For more than 200 years, this book concealed the arcane rituals of an ancient order. But cracking the code only deepened the mystery.
The master wears an amulet with a blue eye in the center. Before him, a candidate kneels in the candlelit room, surrounded by microscopes and surgical implements. The year is roughly 1746. The initiation has begun.
The master places a piece of paper in front of the candidate and orders him to put on a pair of eyeglasses. “Read,” the master commands. The candidate squints, but it’s an impossible task. The page is blank.
The candidate is told not to panic; there is hope for his vision to improve. The master wipes the candidate’s eyes with a cloth and orders preparation for the surgery to commence. He selects a pair of tweezers from the table. The other members in attendance raise their candles.
The master starts plucking hairs from the candidate’s eyebrow. This is a ritualistic procedure; no flesh is cut. But these are “symbolic actions out of which none are without meaning,” the master assures the candidate. The candidate places his hand on the master’s amulet. Try reading again, the master says, replacing the first page with another. This page is filled with handwritten text. Congratulations, brother, the members say. Now you can see.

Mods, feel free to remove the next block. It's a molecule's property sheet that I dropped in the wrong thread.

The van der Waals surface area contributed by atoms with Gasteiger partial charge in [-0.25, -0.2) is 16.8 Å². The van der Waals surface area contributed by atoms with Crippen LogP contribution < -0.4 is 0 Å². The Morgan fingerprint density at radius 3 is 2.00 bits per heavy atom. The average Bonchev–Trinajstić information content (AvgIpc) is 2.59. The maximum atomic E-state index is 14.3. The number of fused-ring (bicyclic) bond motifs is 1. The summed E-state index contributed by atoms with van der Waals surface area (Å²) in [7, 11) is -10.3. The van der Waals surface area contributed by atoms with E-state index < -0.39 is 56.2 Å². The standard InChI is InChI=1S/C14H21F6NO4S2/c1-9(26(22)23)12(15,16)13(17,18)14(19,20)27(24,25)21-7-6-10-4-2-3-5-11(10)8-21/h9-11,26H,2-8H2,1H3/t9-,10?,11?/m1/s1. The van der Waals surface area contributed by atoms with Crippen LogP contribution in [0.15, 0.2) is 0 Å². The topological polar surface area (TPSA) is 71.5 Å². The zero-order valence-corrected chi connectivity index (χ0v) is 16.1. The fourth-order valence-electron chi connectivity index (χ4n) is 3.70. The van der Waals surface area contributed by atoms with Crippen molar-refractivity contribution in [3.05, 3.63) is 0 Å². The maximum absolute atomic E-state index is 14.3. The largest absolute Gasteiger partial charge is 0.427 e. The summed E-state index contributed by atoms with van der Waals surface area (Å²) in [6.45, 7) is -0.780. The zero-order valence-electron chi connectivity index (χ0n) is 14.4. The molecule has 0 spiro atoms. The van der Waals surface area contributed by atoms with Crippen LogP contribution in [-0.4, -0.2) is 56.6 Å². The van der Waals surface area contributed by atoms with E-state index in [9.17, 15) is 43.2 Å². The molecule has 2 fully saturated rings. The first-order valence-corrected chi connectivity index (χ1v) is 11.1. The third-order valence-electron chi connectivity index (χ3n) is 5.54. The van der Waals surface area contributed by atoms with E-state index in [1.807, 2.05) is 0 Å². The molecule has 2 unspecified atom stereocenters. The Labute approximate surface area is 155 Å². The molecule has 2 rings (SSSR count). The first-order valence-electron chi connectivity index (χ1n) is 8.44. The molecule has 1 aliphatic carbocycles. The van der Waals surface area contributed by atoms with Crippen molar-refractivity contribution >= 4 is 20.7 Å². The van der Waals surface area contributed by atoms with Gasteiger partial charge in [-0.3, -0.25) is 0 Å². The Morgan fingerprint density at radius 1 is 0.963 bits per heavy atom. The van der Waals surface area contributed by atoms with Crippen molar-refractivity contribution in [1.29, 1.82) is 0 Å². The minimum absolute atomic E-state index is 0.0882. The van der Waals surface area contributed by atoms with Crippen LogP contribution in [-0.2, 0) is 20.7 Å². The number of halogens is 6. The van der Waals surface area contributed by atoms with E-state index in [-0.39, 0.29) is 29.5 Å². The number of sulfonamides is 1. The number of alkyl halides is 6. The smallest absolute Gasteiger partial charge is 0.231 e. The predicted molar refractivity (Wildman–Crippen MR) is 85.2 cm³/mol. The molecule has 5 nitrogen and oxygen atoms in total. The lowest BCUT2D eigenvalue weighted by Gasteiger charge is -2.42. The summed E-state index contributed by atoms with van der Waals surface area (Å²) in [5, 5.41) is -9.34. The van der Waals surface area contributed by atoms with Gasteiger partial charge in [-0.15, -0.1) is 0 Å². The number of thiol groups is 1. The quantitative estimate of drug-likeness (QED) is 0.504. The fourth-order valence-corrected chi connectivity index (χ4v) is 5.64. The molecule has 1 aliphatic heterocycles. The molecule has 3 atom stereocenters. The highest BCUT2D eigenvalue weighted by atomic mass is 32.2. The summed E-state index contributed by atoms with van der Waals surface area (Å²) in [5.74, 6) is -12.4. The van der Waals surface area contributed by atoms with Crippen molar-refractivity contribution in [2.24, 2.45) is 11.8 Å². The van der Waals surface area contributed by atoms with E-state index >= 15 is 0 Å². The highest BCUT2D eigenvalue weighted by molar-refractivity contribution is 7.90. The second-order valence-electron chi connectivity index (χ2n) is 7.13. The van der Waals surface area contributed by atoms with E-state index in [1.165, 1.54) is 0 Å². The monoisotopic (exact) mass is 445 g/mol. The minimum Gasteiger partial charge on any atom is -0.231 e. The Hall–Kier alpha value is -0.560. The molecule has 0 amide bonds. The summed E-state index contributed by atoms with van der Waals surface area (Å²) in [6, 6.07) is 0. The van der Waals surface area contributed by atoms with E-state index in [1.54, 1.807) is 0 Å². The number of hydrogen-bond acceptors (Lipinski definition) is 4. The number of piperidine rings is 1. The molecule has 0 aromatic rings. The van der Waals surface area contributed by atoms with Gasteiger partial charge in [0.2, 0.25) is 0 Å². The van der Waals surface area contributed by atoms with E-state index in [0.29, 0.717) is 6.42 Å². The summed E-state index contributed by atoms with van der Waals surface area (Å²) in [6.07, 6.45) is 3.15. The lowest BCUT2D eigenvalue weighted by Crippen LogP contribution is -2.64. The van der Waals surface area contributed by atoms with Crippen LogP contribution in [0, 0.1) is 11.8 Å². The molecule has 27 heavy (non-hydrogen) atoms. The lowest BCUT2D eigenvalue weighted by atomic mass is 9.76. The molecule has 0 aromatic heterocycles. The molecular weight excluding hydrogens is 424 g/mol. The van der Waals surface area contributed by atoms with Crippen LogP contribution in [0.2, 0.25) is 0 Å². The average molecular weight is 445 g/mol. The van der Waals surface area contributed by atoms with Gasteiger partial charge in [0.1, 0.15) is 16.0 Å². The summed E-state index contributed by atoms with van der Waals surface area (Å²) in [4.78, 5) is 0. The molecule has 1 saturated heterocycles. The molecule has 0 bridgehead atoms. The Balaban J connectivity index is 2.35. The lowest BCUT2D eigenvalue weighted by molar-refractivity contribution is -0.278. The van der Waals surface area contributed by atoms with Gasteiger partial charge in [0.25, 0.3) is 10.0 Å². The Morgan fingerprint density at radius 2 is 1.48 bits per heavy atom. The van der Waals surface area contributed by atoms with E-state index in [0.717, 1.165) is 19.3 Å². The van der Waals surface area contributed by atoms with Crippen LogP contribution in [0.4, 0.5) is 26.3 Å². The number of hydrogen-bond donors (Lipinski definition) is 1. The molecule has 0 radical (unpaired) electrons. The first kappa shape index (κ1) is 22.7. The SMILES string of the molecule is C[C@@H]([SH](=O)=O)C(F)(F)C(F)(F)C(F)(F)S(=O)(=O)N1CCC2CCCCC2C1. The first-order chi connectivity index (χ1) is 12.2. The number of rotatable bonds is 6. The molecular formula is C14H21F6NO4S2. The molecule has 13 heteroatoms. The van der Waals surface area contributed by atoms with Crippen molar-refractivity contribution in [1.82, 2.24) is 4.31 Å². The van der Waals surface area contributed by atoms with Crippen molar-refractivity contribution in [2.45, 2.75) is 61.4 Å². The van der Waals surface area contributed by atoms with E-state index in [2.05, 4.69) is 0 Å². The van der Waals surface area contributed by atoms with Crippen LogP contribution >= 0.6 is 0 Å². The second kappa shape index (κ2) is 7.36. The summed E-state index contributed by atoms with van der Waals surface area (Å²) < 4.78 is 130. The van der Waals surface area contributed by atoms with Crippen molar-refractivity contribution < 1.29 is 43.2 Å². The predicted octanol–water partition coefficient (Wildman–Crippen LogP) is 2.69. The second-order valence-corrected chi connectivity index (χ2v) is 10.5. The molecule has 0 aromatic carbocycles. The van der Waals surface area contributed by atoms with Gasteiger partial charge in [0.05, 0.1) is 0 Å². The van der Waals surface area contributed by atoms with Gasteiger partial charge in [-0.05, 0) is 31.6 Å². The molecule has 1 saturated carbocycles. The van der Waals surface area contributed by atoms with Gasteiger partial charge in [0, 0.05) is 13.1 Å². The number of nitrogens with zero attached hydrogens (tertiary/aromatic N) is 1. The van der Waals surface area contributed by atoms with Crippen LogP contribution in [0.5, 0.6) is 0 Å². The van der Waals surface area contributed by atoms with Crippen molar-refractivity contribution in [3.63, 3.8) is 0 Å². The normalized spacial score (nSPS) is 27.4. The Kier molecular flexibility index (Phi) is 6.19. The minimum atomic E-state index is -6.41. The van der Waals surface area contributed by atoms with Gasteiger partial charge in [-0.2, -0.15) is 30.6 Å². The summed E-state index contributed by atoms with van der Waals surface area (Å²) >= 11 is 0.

For more than 260 years, the contents of that page—and the details of this ritual—remained a secret. They were hidden in a coded manuscript, one of thousands produced by secret societies in the 18th and 19th centuries. At the peak of their power, these clandestine organizations, most notably the Freemasons, had hundreds of thousands of adherents, from colonial New York to imperial St. Petersburg. Dismissed today as fodder for conspiracy theorists and History Channel specials, they once served an important purpose: Their lodges were safe houses where freethinkers could explore everything from the laws of physics to the rights of man to the nature of God, all hidden from the oppressive, authoritarian eyes of church and state. But largely because they were so secretive, little is known about most of these organizations. Membership in all but the biggest died out over a century ago, and many of their encrypted texts have remained uncracked, dismissed by historians as impenetrable novelties.